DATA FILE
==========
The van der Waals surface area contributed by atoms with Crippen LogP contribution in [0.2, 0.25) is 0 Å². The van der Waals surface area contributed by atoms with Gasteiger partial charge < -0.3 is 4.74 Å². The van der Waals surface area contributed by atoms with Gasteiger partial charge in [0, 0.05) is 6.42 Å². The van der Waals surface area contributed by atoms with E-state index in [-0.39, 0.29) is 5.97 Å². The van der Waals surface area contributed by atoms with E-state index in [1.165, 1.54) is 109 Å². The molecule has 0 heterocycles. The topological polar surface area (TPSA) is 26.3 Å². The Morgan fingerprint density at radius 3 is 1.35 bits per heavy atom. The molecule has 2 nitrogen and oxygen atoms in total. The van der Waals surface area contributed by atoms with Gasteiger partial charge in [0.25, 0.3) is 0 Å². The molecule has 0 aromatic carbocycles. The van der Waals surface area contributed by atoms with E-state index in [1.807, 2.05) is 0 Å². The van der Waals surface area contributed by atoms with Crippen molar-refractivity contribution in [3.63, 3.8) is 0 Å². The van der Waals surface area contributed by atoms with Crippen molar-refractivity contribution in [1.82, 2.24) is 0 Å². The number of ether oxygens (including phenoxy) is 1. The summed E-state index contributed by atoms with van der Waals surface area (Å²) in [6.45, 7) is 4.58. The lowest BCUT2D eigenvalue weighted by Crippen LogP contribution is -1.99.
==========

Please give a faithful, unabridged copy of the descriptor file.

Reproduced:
The van der Waals surface area contributed by atoms with Crippen LogP contribution in [0.2, 0.25) is 0 Å². The van der Waals surface area contributed by atoms with Gasteiger partial charge < -0.3 is 4.74 Å². The van der Waals surface area contributed by atoms with Gasteiger partial charge in [0, 0.05) is 6.42 Å². The van der Waals surface area contributed by atoms with E-state index in [-0.39, 0.29) is 5.97 Å². The van der Waals surface area contributed by atoms with E-state index in [1.165, 1.54) is 109 Å². The molecule has 0 heterocycles. The topological polar surface area (TPSA) is 26.3 Å². The Morgan fingerprint density at radius 3 is 1.35 bits per heavy atom. The molecule has 2 nitrogen and oxygen atoms in total. The van der Waals surface area contributed by atoms with Gasteiger partial charge in [0.25, 0.3) is 0 Å². The molecule has 0 aromatic carbocycles. The van der Waals surface area contributed by atoms with E-state index in [1.807, 2.05) is 0 Å². The van der Waals surface area contributed by atoms with Crippen molar-refractivity contribution in [3.63, 3.8) is 0 Å². The van der Waals surface area contributed by atoms with Crippen molar-refractivity contribution in [1.82, 2.24) is 0 Å². The number of ether oxygens (including phenoxy) is 1. The summed E-state index contributed by atoms with van der Waals surface area (Å²) in [6.45, 7) is 4.58. The lowest BCUT2D eigenvalue weighted by Crippen LogP contribution is -1.99.